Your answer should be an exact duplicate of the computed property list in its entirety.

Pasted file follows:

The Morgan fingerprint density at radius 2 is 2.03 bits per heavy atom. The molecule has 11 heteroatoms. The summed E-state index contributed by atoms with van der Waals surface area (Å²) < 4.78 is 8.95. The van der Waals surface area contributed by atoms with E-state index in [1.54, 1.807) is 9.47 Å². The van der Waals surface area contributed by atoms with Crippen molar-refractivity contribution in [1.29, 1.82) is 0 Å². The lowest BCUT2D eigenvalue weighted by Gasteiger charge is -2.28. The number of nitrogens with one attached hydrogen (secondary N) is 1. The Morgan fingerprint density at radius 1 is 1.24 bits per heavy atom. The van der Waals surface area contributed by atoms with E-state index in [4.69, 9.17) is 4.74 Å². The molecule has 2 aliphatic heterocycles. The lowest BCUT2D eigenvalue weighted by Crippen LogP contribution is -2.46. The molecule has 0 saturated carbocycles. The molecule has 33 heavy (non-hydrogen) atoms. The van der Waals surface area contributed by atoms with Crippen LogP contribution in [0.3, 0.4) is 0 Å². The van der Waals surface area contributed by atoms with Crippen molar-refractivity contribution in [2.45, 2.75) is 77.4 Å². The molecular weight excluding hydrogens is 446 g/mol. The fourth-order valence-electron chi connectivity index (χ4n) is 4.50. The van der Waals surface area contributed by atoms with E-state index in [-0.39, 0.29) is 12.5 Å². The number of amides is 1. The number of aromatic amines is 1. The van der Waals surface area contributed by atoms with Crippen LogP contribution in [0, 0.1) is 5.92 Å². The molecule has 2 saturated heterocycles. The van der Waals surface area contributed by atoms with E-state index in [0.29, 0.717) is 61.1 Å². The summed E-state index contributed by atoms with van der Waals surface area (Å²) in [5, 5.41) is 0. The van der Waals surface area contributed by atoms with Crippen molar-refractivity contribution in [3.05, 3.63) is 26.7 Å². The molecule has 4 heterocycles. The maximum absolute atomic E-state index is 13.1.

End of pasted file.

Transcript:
The Morgan fingerprint density at radius 2 is 2.03 bits per heavy atom. The molecule has 11 heteroatoms. The summed E-state index contributed by atoms with van der Waals surface area (Å²) < 4.78 is 8.95. The van der Waals surface area contributed by atoms with E-state index in [1.54, 1.807) is 9.47 Å². The van der Waals surface area contributed by atoms with Crippen molar-refractivity contribution in [1.29, 1.82) is 0 Å². The lowest BCUT2D eigenvalue weighted by Gasteiger charge is -2.28. The number of nitrogens with one attached hydrogen (secondary N) is 1. The Morgan fingerprint density at radius 1 is 1.24 bits per heavy atom. The van der Waals surface area contributed by atoms with E-state index in [4.69, 9.17) is 4.74 Å². The molecule has 2 aliphatic heterocycles. The lowest BCUT2D eigenvalue weighted by Crippen LogP contribution is -2.46. The molecule has 0 saturated carbocycles. The molecule has 33 heavy (non-hydrogen) atoms. The van der Waals surface area contributed by atoms with Crippen LogP contribution in [0.3, 0.4) is 0 Å². The van der Waals surface area contributed by atoms with Crippen molar-refractivity contribution in [2.45, 2.75) is 77.4 Å². The molecular weight excluding hydrogens is 446 g/mol. The fourth-order valence-electron chi connectivity index (χ4n) is 4.50. The van der Waals surface area contributed by atoms with E-state index in [-0.39, 0.29) is 12.5 Å². The number of amides is 1. The number of aromatic amines is 1. The van der Waals surface area contributed by atoms with Crippen LogP contribution in [0, 0.1) is 5.92 Å². The molecule has 2 saturated heterocycles. The van der Waals surface area contributed by atoms with E-state index in [0.29, 0.717) is 61.1 Å². The summed E-state index contributed by atoms with van der Waals surface area (Å²) in [5, 5.41) is 0. The van der Waals surface area contributed by atoms with Crippen molar-refractivity contribution in [3.05, 3.63) is 26.7 Å². The molecule has 4 heterocycles. The maximum absolute atomic E-state index is 13.1.